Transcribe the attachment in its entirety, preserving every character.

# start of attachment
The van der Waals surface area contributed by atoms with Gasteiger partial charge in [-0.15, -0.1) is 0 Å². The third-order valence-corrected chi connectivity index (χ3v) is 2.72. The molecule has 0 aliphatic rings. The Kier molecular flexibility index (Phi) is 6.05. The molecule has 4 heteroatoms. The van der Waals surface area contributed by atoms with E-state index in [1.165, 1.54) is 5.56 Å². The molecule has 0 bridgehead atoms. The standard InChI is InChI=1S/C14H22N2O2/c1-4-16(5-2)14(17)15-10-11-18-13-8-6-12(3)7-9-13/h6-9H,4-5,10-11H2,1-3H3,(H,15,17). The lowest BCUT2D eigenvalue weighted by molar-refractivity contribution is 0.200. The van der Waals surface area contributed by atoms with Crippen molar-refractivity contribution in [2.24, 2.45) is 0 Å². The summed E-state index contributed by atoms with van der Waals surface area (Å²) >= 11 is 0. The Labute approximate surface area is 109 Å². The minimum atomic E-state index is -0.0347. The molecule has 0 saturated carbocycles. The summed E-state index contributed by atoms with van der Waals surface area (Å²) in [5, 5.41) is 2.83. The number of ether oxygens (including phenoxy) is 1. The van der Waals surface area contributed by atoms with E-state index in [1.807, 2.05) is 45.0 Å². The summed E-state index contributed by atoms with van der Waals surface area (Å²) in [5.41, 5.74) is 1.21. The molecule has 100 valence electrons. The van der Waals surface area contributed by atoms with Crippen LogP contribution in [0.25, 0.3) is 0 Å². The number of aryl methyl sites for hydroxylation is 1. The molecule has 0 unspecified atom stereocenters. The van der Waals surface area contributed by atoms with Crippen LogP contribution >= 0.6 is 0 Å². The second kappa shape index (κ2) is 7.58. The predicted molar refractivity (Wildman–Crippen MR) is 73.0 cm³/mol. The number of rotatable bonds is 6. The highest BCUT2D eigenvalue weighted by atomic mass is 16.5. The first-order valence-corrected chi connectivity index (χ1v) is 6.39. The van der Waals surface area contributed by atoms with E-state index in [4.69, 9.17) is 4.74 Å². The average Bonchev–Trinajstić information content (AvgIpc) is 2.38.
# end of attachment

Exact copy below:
The van der Waals surface area contributed by atoms with Gasteiger partial charge in [-0.15, -0.1) is 0 Å². The third-order valence-corrected chi connectivity index (χ3v) is 2.72. The molecule has 0 aliphatic rings. The Kier molecular flexibility index (Phi) is 6.05. The molecule has 4 heteroatoms. The van der Waals surface area contributed by atoms with E-state index in [1.165, 1.54) is 5.56 Å². The molecule has 0 bridgehead atoms. The standard InChI is InChI=1S/C14H22N2O2/c1-4-16(5-2)14(17)15-10-11-18-13-8-6-12(3)7-9-13/h6-9H,4-5,10-11H2,1-3H3,(H,15,17). The lowest BCUT2D eigenvalue weighted by molar-refractivity contribution is 0.200. The van der Waals surface area contributed by atoms with Crippen molar-refractivity contribution in [2.24, 2.45) is 0 Å². The summed E-state index contributed by atoms with van der Waals surface area (Å²) >= 11 is 0. The Labute approximate surface area is 109 Å². The minimum atomic E-state index is -0.0347. The molecule has 0 saturated carbocycles. The summed E-state index contributed by atoms with van der Waals surface area (Å²) in [5, 5.41) is 2.83. The number of ether oxygens (including phenoxy) is 1. The van der Waals surface area contributed by atoms with E-state index in [1.807, 2.05) is 45.0 Å². The summed E-state index contributed by atoms with van der Waals surface area (Å²) in [5.41, 5.74) is 1.21. The molecule has 100 valence electrons. The van der Waals surface area contributed by atoms with Crippen LogP contribution in [0.25, 0.3) is 0 Å². The number of aryl methyl sites for hydroxylation is 1. The molecule has 0 unspecified atom stereocenters. The van der Waals surface area contributed by atoms with Crippen LogP contribution >= 0.6 is 0 Å². The second kappa shape index (κ2) is 7.58. The predicted molar refractivity (Wildman–Crippen MR) is 73.0 cm³/mol. The number of rotatable bonds is 6. The highest BCUT2D eigenvalue weighted by atomic mass is 16.5. The first-order valence-corrected chi connectivity index (χ1v) is 6.39. The van der Waals surface area contributed by atoms with E-state index in [4.69, 9.17) is 4.74 Å². The average Bonchev–Trinajstić information content (AvgIpc) is 2.38.